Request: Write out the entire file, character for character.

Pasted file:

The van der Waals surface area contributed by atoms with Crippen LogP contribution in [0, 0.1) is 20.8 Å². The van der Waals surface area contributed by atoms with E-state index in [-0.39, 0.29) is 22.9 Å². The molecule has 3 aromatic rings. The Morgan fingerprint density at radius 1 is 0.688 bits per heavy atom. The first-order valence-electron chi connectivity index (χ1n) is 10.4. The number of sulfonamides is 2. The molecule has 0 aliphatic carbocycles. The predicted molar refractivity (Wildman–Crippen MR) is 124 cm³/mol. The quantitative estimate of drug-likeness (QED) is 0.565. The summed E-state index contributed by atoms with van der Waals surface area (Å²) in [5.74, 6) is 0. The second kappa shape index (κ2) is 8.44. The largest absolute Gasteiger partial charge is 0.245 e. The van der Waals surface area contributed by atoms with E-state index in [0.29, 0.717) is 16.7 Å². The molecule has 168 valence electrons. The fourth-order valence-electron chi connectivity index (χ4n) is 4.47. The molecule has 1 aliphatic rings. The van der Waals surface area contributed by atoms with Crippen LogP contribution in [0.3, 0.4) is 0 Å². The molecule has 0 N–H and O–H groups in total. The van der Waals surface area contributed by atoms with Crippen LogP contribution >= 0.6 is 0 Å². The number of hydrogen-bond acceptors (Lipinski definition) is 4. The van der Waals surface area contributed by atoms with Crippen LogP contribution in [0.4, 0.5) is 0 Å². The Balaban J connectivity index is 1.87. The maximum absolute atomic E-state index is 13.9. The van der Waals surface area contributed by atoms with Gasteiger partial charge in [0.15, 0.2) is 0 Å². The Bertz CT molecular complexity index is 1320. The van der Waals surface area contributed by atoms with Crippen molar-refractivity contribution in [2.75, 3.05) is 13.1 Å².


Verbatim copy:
The van der Waals surface area contributed by atoms with Crippen LogP contribution in [0, 0.1) is 20.8 Å². The van der Waals surface area contributed by atoms with E-state index in [-0.39, 0.29) is 22.9 Å². The molecule has 3 aromatic rings. The Morgan fingerprint density at radius 1 is 0.688 bits per heavy atom. The first-order valence-electron chi connectivity index (χ1n) is 10.4. The number of sulfonamides is 2. The molecule has 0 aliphatic carbocycles. The predicted molar refractivity (Wildman–Crippen MR) is 124 cm³/mol. The quantitative estimate of drug-likeness (QED) is 0.565. The summed E-state index contributed by atoms with van der Waals surface area (Å²) in [5.74, 6) is 0. The second kappa shape index (κ2) is 8.44. The largest absolute Gasteiger partial charge is 0.245 e. The van der Waals surface area contributed by atoms with E-state index in [0.29, 0.717) is 16.7 Å². The molecule has 168 valence electrons. The fourth-order valence-electron chi connectivity index (χ4n) is 4.47. The molecule has 1 aliphatic rings. The van der Waals surface area contributed by atoms with Crippen LogP contribution in [0.3, 0.4) is 0 Å². The molecule has 0 N–H and O–H groups in total. The van der Waals surface area contributed by atoms with Crippen LogP contribution >= 0.6 is 0 Å². The number of hydrogen-bond acceptors (Lipinski definition) is 4. The van der Waals surface area contributed by atoms with Crippen LogP contribution in [0.4, 0.5) is 0 Å². The Balaban J connectivity index is 1.87. The maximum absolute atomic E-state index is 13.9. The van der Waals surface area contributed by atoms with Gasteiger partial charge in [0.15, 0.2) is 0 Å². The Bertz CT molecular complexity index is 1320. The van der Waals surface area contributed by atoms with Crippen molar-refractivity contribution in [2.75, 3.05) is 13.1 Å².